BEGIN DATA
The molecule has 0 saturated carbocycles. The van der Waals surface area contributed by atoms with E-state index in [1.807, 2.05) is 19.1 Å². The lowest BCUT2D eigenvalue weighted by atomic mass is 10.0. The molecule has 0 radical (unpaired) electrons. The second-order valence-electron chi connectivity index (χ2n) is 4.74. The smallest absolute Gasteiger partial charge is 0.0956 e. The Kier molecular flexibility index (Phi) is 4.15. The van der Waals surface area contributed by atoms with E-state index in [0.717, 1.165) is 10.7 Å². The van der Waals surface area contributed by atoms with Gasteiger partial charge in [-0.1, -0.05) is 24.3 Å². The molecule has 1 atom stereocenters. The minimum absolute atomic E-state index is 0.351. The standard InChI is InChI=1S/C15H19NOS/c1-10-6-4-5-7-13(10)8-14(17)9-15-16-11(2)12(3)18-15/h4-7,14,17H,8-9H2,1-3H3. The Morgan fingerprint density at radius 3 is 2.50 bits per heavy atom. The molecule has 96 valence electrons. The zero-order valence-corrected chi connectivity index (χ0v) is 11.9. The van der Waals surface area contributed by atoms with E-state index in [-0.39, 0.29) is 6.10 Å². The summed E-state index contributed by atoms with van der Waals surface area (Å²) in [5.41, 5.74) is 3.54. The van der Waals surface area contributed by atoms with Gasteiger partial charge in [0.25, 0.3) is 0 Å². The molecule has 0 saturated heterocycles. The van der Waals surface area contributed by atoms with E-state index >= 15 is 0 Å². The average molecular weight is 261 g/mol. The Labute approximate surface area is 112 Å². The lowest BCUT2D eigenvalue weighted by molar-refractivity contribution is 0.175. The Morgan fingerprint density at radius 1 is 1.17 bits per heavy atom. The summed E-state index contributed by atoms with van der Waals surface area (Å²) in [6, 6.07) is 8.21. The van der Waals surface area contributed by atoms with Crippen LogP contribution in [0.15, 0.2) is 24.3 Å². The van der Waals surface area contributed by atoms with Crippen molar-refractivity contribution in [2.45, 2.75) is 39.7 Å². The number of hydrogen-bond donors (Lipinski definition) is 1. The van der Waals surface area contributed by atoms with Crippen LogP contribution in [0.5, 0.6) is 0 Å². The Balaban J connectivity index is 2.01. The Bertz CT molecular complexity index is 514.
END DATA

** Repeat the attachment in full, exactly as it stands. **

The molecule has 0 saturated carbocycles. The van der Waals surface area contributed by atoms with E-state index in [1.807, 2.05) is 19.1 Å². The lowest BCUT2D eigenvalue weighted by atomic mass is 10.0. The molecule has 0 radical (unpaired) electrons. The second-order valence-electron chi connectivity index (χ2n) is 4.74. The smallest absolute Gasteiger partial charge is 0.0956 e. The Kier molecular flexibility index (Phi) is 4.15. The van der Waals surface area contributed by atoms with E-state index in [0.717, 1.165) is 10.7 Å². The van der Waals surface area contributed by atoms with Gasteiger partial charge in [-0.1, -0.05) is 24.3 Å². The molecule has 1 atom stereocenters. The minimum absolute atomic E-state index is 0.351. The standard InChI is InChI=1S/C15H19NOS/c1-10-6-4-5-7-13(10)8-14(17)9-15-16-11(2)12(3)18-15/h4-7,14,17H,8-9H2,1-3H3. The Morgan fingerprint density at radius 3 is 2.50 bits per heavy atom. The molecule has 96 valence electrons. The zero-order valence-corrected chi connectivity index (χ0v) is 11.9. The van der Waals surface area contributed by atoms with E-state index in [-0.39, 0.29) is 6.10 Å². The summed E-state index contributed by atoms with van der Waals surface area (Å²) in [5.41, 5.74) is 3.54. The van der Waals surface area contributed by atoms with Gasteiger partial charge in [0.25, 0.3) is 0 Å². The molecule has 0 saturated heterocycles. The van der Waals surface area contributed by atoms with E-state index >= 15 is 0 Å². The average molecular weight is 261 g/mol. The Labute approximate surface area is 112 Å². The lowest BCUT2D eigenvalue weighted by molar-refractivity contribution is 0.175. The Morgan fingerprint density at radius 1 is 1.17 bits per heavy atom. The summed E-state index contributed by atoms with van der Waals surface area (Å²) in [6, 6.07) is 8.21. The van der Waals surface area contributed by atoms with Crippen LogP contribution in [0.15, 0.2) is 24.3 Å². The van der Waals surface area contributed by atoms with Crippen molar-refractivity contribution in [2.45, 2.75) is 39.7 Å². The number of hydrogen-bond donors (Lipinski definition) is 1. The van der Waals surface area contributed by atoms with Crippen LogP contribution in [0.5, 0.6) is 0 Å². The Balaban J connectivity index is 2.01. The Bertz CT molecular complexity index is 514.